Cleome angustifolia, commonly called yellow mouse-whiskers on account of its stamens and in Afrikaans peultjiesbos (little pods bush) on account of its fruits, is an annual herb that grows erectly to 1,5 m. Its thin stems are wand-like, covered in tiny, scattered protuberances, conical and whitish.
The deep yellow flowers on long, thin, straight stalks are laterally symmetrical or zygomorphic, growing in a slender, sparsely flowered raceme, up to 30 cm long. There are pale purple markings visible in picture at the base of the pair of larger obovate petals. The other two petals are small, hardly visible. The flower diameter is about 2 cm.
The stamens protrude from the flower base, curving strongly up and back near their tips and ending in claw-like, curved anthers, thin and dull-coloured that point back towards the petals. There are also short, straight staminodes, sterile stamens present.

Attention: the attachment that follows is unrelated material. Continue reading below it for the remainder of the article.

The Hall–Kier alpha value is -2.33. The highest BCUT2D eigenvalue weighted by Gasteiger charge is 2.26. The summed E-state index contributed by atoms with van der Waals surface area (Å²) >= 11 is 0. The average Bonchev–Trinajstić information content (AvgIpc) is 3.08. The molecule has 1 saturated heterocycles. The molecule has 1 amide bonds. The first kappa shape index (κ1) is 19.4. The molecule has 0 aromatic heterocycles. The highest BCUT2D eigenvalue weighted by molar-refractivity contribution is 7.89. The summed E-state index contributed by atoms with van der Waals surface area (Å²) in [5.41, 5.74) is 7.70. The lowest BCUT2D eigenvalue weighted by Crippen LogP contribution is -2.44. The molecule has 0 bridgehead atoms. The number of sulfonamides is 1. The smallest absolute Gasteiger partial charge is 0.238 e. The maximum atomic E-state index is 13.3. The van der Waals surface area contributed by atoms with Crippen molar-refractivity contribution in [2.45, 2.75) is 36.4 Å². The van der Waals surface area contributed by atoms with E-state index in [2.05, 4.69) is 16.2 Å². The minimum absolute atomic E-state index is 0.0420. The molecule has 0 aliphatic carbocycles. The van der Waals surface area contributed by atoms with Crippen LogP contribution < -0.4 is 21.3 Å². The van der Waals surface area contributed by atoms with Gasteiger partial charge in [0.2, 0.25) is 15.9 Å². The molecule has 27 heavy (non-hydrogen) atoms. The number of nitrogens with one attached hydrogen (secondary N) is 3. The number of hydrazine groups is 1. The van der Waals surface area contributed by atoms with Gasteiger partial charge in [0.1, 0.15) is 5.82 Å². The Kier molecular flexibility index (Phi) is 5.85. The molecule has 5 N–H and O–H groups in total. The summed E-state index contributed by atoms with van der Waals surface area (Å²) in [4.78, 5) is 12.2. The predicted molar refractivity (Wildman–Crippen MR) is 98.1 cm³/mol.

The flowers close by midday. Flowering commences in late spring, continuing to early winter. The flowers are followed by long, thin, cylindrical pods.
The species distribution is widespread across the northern part of South Africa, from Komatipoort to the lower Gariep River. The distribution continues widely into tropical Africa, at least to Kenya and Ethiopia. This plant was seen in the Mjejane Game Reserve in December.
The habitat is savanna, bush-land, open scrub and even semi-desert below elevations of 1150 m. The plant may become a weed on stony ground in parts of tropical Africa. The species is not considered to be threatened in its habitat early in the twenty first century.
Two subspecies occur in South Africa, viz. subsp. diandra and subsp. petersiana (Manning, 2009; Blundell, 1992; Germishuizen and Fabian, 1982; iSpot; http://redlist.sanbi.org).